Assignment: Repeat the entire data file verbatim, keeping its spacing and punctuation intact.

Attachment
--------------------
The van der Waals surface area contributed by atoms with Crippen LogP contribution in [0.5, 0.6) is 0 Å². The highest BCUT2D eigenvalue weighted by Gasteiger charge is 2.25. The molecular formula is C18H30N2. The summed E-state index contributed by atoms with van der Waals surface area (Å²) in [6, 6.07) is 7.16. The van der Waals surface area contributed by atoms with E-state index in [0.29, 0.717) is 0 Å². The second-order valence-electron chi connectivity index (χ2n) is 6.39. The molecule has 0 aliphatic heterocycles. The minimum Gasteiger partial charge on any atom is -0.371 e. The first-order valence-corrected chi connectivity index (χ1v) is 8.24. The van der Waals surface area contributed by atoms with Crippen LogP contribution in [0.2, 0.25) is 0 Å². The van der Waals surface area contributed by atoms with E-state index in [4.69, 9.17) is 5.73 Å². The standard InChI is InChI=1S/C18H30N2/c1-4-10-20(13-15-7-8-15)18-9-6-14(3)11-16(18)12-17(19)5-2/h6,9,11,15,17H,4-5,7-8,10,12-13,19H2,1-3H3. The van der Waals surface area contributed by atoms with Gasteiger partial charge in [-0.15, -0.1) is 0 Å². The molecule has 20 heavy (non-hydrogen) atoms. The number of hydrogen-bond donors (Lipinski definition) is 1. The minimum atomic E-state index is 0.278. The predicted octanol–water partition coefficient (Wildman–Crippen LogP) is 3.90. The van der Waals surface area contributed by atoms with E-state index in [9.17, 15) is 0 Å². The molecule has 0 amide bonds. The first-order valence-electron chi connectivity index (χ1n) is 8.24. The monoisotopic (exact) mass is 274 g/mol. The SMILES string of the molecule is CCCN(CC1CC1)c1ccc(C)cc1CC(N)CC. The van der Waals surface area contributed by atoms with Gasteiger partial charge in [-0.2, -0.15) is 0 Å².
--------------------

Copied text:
The van der Waals surface area contributed by atoms with Crippen LogP contribution in [0.5, 0.6) is 0 Å². The highest BCUT2D eigenvalue weighted by Gasteiger charge is 2.25. The molecular formula is C18H30N2. The summed E-state index contributed by atoms with van der Waals surface area (Å²) in [6, 6.07) is 7.16. The van der Waals surface area contributed by atoms with E-state index in [0.29, 0.717) is 0 Å². The second-order valence-electron chi connectivity index (χ2n) is 6.39. The molecule has 0 aliphatic heterocycles. The minimum Gasteiger partial charge on any atom is -0.371 e. The first-order valence-corrected chi connectivity index (χ1v) is 8.24. The van der Waals surface area contributed by atoms with Crippen LogP contribution in [0.2, 0.25) is 0 Å². The van der Waals surface area contributed by atoms with E-state index in [4.69, 9.17) is 5.73 Å². The standard InChI is InChI=1S/C18H30N2/c1-4-10-20(13-15-7-8-15)18-9-6-14(3)11-16(18)12-17(19)5-2/h6,9,11,15,17H,4-5,7-8,10,12-13,19H2,1-3H3. The van der Waals surface area contributed by atoms with Gasteiger partial charge in [-0.15, -0.1) is 0 Å². The molecule has 20 heavy (non-hydrogen) atoms. The number of hydrogen-bond donors (Lipinski definition) is 1. The minimum atomic E-state index is 0.278. The predicted octanol–water partition coefficient (Wildman–Crippen LogP) is 3.90. The van der Waals surface area contributed by atoms with E-state index in [9.17, 15) is 0 Å². The molecule has 0 amide bonds. The first-order valence-electron chi connectivity index (χ1n) is 8.24. The monoisotopic (exact) mass is 274 g/mol. The SMILES string of the molecule is CCCN(CC1CC1)c1ccc(C)cc1CC(N)CC. The van der Waals surface area contributed by atoms with Gasteiger partial charge in [-0.2, -0.15) is 0 Å².